Dating is one right of passage that many teens look forward to, though it’s not always as carefree as it might seem. On occasion, teens may even be the subject of abuse by their boyfriend or girlfriend. Physical, sexual, verbal and emotional abuse affects hundreds of teens every year. With the current rates of teen dating violence affecting up to fifty percent of teens, the problem affects individuals regardless of gender, race, age or socioeconomic status. Preventing this type of violence can be tricky, but there are a number of things that parents and friends can do to help prevent dating violence:
- Consider Self-Esteem: Teens with low self esteem may be more likely to encounter dating abuse, and to put up with it instead of fighting back. Teens should be able to explain how they feel that they should be treated, and how they deserve to be treated. Parents should discuss these standards with teens to ensure that teens have a boundaries for what they will and won’t put up with.
- Note The Warning Signs: Dating abuse in teenage relationships often starts off slowly, escalating through verbal and emotional abuse to physical abuse. If you notice sudden weight loss, or bruises and other injuries that seem unexplainable, or, if the teen seems to make excuses for his/her partner’s actions, you may begin to suspect abuse is occurring. Other warning signs are emotional rather than physical, including a depressed or withdrawn personality, particularly if they were outgoing and cheerful before the relationship began.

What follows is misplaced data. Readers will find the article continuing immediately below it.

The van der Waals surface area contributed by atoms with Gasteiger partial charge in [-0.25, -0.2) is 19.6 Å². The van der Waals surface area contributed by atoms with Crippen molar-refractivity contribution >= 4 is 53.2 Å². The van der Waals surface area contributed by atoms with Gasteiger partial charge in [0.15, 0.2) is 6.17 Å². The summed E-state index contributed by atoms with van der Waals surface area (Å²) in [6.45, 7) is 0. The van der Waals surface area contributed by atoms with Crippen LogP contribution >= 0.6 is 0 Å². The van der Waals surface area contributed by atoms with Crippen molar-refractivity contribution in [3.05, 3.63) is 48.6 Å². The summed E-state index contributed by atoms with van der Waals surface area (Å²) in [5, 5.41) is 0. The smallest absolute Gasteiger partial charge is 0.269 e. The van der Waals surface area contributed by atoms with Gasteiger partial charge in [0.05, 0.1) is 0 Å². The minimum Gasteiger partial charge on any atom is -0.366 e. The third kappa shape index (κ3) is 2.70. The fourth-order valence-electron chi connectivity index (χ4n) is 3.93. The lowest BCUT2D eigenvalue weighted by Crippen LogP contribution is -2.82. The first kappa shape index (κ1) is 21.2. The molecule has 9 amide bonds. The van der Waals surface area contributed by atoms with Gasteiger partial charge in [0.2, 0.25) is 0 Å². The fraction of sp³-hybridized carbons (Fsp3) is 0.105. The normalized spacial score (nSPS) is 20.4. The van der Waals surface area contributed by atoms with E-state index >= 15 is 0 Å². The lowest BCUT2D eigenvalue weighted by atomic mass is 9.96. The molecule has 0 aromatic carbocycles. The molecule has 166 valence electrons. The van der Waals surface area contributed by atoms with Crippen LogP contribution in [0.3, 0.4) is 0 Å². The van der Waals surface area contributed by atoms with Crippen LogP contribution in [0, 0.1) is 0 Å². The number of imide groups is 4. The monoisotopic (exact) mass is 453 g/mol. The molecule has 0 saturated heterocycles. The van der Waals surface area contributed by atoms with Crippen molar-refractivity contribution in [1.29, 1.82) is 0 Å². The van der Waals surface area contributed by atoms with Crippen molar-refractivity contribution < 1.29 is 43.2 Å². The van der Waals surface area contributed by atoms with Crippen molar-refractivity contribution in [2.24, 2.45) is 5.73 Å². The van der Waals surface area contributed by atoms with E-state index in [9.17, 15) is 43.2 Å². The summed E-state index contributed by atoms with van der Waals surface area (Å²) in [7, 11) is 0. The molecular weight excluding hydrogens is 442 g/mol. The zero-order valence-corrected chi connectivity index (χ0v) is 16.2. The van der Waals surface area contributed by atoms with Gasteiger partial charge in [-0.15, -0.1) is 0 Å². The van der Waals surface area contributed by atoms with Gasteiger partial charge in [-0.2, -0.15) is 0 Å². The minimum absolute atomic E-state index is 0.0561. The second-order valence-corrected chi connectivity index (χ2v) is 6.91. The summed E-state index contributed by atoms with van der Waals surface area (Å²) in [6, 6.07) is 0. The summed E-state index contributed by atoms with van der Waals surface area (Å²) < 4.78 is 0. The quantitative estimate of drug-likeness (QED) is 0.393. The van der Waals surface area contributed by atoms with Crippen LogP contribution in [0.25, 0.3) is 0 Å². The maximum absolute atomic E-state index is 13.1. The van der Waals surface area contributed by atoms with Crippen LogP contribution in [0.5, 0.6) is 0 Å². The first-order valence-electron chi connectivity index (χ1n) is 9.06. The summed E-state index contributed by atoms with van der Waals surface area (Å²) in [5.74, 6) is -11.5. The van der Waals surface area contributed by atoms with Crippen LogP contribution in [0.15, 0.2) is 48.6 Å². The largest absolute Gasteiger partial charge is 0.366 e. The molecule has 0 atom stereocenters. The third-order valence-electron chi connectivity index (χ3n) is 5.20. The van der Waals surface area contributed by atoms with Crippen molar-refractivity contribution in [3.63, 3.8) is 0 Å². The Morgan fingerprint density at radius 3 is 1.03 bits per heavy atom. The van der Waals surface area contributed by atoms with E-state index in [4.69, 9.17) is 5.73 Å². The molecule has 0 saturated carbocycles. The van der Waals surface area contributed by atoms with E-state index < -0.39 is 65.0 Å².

- Establish a Relationship: Establish a relationship of trust with the teen, and also with their partner. Parents should get to know whom their teen is dating. Although parents may find it difficult to dictate who a teen spends time with, it is good to have a friendship or relationship (however cursory) with a teen’s friends and/or partner. Teens who trust their parents are more likely to come to them for advice when dealing with dating problems.
- Control Cell Phone and Computer Usage: Sadly, computers and cell phones add an additional threat of abuse. Harassment is only one danger related to electronic devices. Current studies show that one in five teen girls and one in ten younger teen girls (ages 13 to 16) have electronically sent or posted nude or semi-nude photos or videos of themselves. Of those young girls, up to twelve percent reported that they felt they were “pressured” to do so. If teens have established their boundaries and have high self-esteem they may be less likely to engage in these behaviors.
- Provide the Tools to Stop Abuse. It’s generally advisable for parents to talk to teens about the dangers of violence prior to teens dating, and to know the various organizations which exist to assist teens who have encountered dating abuse and their families. Consider providing your teenager with a personal alarm,pepper spray, or another self defense device so that they can escape a violent situation, whether at the hands of a date or a random stranger encountered in a parking lot.
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